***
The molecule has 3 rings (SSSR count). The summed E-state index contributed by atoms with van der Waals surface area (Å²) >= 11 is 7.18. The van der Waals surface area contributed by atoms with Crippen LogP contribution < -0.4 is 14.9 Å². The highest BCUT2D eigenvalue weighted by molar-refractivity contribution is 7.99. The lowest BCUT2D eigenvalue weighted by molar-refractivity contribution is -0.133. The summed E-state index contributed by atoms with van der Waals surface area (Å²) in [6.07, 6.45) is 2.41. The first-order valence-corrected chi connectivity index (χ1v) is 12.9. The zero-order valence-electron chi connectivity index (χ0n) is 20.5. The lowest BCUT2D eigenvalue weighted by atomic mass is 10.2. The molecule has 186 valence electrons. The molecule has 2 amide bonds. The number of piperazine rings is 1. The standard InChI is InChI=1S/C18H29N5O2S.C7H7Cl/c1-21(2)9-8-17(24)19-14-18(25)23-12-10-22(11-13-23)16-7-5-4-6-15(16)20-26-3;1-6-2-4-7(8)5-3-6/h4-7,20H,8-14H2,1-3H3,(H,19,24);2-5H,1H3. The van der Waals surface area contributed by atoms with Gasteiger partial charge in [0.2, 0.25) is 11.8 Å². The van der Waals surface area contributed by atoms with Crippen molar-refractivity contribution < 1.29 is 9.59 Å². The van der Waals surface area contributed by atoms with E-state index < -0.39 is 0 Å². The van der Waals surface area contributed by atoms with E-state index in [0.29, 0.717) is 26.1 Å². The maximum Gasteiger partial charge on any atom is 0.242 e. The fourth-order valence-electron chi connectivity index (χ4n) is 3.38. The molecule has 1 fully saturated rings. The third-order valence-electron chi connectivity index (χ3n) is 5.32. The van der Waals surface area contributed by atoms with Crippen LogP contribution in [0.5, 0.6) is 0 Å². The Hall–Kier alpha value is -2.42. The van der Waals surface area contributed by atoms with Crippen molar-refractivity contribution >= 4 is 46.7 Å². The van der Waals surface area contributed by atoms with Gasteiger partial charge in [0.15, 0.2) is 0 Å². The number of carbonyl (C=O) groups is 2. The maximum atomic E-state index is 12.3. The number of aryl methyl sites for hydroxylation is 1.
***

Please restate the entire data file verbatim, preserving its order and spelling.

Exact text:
The molecule has 3 rings (SSSR count). The summed E-state index contributed by atoms with van der Waals surface area (Å²) >= 11 is 7.18. The van der Waals surface area contributed by atoms with Crippen LogP contribution < -0.4 is 14.9 Å². The highest BCUT2D eigenvalue weighted by molar-refractivity contribution is 7.99. The lowest BCUT2D eigenvalue weighted by molar-refractivity contribution is -0.133. The summed E-state index contributed by atoms with van der Waals surface area (Å²) in [6.07, 6.45) is 2.41. The first-order valence-corrected chi connectivity index (χ1v) is 12.9. The zero-order valence-electron chi connectivity index (χ0n) is 20.5. The lowest BCUT2D eigenvalue weighted by atomic mass is 10.2. The molecule has 186 valence electrons. The molecule has 2 amide bonds. The number of piperazine rings is 1. The standard InChI is InChI=1S/C18H29N5O2S.C7H7Cl/c1-21(2)9-8-17(24)19-14-18(25)23-12-10-22(11-13-23)16-7-5-4-6-15(16)20-26-3;1-6-2-4-7(8)5-3-6/h4-7,20H,8-14H2,1-3H3,(H,19,24);2-5H,1H3. The van der Waals surface area contributed by atoms with Gasteiger partial charge in [0.2, 0.25) is 11.8 Å². The van der Waals surface area contributed by atoms with Crippen molar-refractivity contribution < 1.29 is 9.59 Å². The van der Waals surface area contributed by atoms with E-state index < -0.39 is 0 Å². The van der Waals surface area contributed by atoms with E-state index in [0.29, 0.717) is 26.1 Å². The maximum Gasteiger partial charge on any atom is 0.242 e. The fourth-order valence-electron chi connectivity index (χ4n) is 3.38. The molecule has 1 fully saturated rings. The third-order valence-electron chi connectivity index (χ3n) is 5.32. The van der Waals surface area contributed by atoms with Crippen LogP contribution in [0.5, 0.6) is 0 Å². The Hall–Kier alpha value is -2.42. The van der Waals surface area contributed by atoms with Crippen molar-refractivity contribution >= 4 is 46.7 Å². The van der Waals surface area contributed by atoms with Gasteiger partial charge in [0.15, 0.2) is 0 Å². The number of carbonyl (C=O) groups is 2. The maximum atomic E-state index is 12.3. The number of aryl methyl sites for hydroxylation is 1.